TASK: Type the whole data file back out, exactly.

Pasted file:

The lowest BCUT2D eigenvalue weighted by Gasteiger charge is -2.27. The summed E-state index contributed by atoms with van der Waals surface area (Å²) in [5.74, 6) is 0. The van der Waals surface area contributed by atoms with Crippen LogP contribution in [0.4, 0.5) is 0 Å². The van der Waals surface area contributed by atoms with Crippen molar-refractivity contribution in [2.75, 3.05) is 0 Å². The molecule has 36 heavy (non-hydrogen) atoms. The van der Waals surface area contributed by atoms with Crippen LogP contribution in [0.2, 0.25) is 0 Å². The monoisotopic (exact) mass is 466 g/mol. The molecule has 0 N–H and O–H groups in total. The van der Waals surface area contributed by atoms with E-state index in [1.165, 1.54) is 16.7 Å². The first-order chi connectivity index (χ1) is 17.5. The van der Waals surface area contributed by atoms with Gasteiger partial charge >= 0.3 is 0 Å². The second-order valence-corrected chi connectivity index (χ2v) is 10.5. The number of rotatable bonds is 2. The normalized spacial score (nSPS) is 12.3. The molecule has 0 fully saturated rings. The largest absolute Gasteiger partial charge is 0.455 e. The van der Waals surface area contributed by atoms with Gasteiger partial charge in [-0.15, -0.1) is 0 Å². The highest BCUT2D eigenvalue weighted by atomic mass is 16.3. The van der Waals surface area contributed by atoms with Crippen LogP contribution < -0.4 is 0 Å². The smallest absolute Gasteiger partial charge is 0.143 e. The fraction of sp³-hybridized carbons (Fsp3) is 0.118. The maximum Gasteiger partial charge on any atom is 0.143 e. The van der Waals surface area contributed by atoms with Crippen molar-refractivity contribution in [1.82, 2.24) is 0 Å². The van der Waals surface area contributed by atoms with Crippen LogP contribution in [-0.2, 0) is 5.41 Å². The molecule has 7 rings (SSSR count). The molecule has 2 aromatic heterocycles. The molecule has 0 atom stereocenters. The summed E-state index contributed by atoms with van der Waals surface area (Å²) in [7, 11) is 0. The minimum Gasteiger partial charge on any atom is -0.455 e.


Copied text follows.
The lowest BCUT2D eigenvalue weighted by Gasteiger charge is -2.27. The summed E-state index contributed by atoms with van der Waals surface area (Å²) in [5.74, 6) is 0. The van der Waals surface area contributed by atoms with Crippen LogP contribution in [0.4, 0.5) is 0 Å². The van der Waals surface area contributed by atoms with Crippen molar-refractivity contribution in [2.75, 3.05) is 0 Å². The molecule has 36 heavy (non-hydrogen) atoms. The van der Waals surface area contributed by atoms with Crippen LogP contribution in [0.2, 0.25) is 0 Å². The monoisotopic (exact) mass is 466 g/mol. The molecule has 0 N–H and O–H groups in total. The van der Waals surface area contributed by atoms with E-state index in [1.165, 1.54) is 16.7 Å². The first-order chi connectivity index (χ1) is 17.5. The van der Waals surface area contributed by atoms with Gasteiger partial charge >= 0.3 is 0 Å². The second-order valence-corrected chi connectivity index (χ2v) is 10.5. The number of rotatable bonds is 2. The normalized spacial score (nSPS) is 12.3. The molecule has 0 fully saturated rings. The largest absolute Gasteiger partial charge is 0.455 e. The van der Waals surface area contributed by atoms with Gasteiger partial charge in [-0.15, -0.1) is 0 Å². The highest BCUT2D eigenvalue weighted by atomic mass is 16.3. The van der Waals surface area contributed by atoms with Crippen LogP contribution < -0.4 is 0 Å². The smallest absolute Gasteiger partial charge is 0.143 e. The fraction of sp³-hybridized carbons (Fsp3) is 0.118. The maximum Gasteiger partial charge on any atom is 0.143 e. The van der Waals surface area contributed by atoms with Crippen molar-refractivity contribution in [1.82, 2.24) is 0 Å². The van der Waals surface area contributed by atoms with Crippen LogP contribution in [-0.2, 0) is 5.41 Å². The molecule has 7 rings (SSSR count). The molecule has 2 aromatic heterocycles. The molecule has 0 atom stereocenters. The summed E-state index contributed by atoms with van der Waals surface area (Å²) in [7, 11) is 0. The minimum Gasteiger partial charge on any atom is -0.455 e.